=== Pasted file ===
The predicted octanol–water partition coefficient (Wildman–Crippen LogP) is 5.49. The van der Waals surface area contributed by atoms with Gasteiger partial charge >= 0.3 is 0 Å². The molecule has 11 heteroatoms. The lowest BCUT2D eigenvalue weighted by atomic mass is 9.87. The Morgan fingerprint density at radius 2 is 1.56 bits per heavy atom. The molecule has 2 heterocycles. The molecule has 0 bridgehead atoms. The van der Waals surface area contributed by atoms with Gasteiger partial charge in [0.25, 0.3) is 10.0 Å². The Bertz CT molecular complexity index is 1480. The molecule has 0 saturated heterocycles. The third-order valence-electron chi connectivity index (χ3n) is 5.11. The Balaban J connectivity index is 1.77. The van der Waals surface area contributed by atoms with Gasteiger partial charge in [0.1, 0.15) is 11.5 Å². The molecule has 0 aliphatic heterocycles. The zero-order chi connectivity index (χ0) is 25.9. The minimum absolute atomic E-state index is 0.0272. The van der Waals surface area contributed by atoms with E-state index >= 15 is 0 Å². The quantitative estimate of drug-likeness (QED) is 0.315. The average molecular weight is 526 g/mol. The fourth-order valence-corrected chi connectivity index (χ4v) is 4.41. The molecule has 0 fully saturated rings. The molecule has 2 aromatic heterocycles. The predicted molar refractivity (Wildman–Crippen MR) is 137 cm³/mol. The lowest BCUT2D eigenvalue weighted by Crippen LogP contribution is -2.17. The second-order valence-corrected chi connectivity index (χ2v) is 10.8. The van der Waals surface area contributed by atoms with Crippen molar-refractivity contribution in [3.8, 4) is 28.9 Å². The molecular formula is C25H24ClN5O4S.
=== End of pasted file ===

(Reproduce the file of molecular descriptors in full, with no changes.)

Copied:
The predicted octanol–water partition coefficient (Wildman–Crippen LogP) is 5.49. The van der Waals surface area contributed by atoms with Gasteiger partial charge >= 0.3 is 0 Å². The molecule has 11 heteroatoms. The lowest BCUT2D eigenvalue weighted by atomic mass is 9.87. The Morgan fingerprint density at radius 2 is 1.56 bits per heavy atom. The molecule has 2 heterocycles. The molecule has 0 bridgehead atoms. The van der Waals surface area contributed by atoms with Gasteiger partial charge in [0.25, 0.3) is 10.0 Å². The Bertz CT molecular complexity index is 1480. The molecule has 0 saturated heterocycles. The third-order valence-electron chi connectivity index (χ3n) is 5.11. The Balaban J connectivity index is 1.77. The van der Waals surface area contributed by atoms with Gasteiger partial charge in [0.1, 0.15) is 11.5 Å². The molecule has 0 aliphatic heterocycles. The zero-order chi connectivity index (χ0) is 25.9. The minimum absolute atomic E-state index is 0.0272. The van der Waals surface area contributed by atoms with E-state index >= 15 is 0 Å². The quantitative estimate of drug-likeness (QED) is 0.315. The average molecular weight is 526 g/mol. The fourth-order valence-corrected chi connectivity index (χ4v) is 4.41. The molecule has 0 fully saturated rings. The molecule has 2 aromatic heterocycles. The predicted molar refractivity (Wildman–Crippen MR) is 137 cm³/mol. The lowest BCUT2D eigenvalue weighted by Crippen LogP contribution is -2.17. The second-order valence-corrected chi connectivity index (χ2v) is 10.8. The van der Waals surface area contributed by atoms with Crippen molar-refractivity contribution in [3.8, 4) is 28.9 Å². The molecular formula is C25H24ClN5O4S.